The D.C. Alcoholic Beverage Regulation Administration has charged the DC Eagle gay bar with violating the terms of its liquor license by failing to maintain a working security camera system, offering adult entertainment without approval, and expanding its operations to another floor without permission, according to an ABRA investigative report released on Wednesday.
An agenda released earlier this week for a closed meeting of the D.C. Alcoholic Beverage Control Board scheduled for Wednesday, March 25, says the allegations against the Eagle and at least 21 other bars and liquor serving establishments would be reviewed by the ABC Board during that meeting.
The meeting agenda did not disclose the allegations against the Eagle or the other licensed establishments but said the establishments may have engaged in “criminal or civil misconduct or violations of law or regulations.”
ABRA spokesperson Jared Powell on Wednesday released to the Blade a five-page Case Report outlining the Eagle’s alleged violations, which appear to be civil violations. The report says an ABRA investigator conducted a “regulatory inspection” at the Eagle on Jan. 31 and discovered that the video surveillance cameras were not working.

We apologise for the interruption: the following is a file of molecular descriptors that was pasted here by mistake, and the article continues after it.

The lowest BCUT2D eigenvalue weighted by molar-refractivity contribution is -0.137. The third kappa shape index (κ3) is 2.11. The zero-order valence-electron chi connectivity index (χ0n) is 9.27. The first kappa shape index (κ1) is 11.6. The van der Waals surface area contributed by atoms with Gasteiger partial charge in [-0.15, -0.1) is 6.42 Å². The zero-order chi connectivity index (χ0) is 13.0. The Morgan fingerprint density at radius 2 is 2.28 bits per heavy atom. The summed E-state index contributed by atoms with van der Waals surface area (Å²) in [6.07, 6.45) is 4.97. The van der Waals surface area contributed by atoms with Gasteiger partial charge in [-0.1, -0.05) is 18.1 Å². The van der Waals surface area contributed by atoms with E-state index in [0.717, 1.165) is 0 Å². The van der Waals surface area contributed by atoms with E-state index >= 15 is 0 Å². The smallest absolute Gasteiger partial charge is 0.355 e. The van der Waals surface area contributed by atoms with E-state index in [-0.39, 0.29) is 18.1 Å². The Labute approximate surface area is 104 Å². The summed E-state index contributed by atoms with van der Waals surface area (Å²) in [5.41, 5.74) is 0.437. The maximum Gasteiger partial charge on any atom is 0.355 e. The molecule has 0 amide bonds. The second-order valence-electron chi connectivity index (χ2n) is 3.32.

The report says an Eagle security plan required under the terms of its licenses calls for a surveillance camera system capable of video recordings that are kept for at least 30 days. The report says the Eagle had 22 security cameras located both inside and outside its premises.
The ABRA Case Report doesn’t provide any details about the adult entertainment violation or the expansion to another floor other than to say those actions were taken without approval.
Eagle manager Miguel Ayala said the Eagle’s attorney, Risa Hirao, would be the person to comment on any action by the ABC Board and ABRA against the Eagle. Hirao couldn’t immediately be reached.
Like all other D.C. bars and nightclubs, including all of D.C.’s gay bars, the Eagle has been closed since last week due to an emergency order issued by Mayor Muriel Bowser related to the coronavirus outbreak.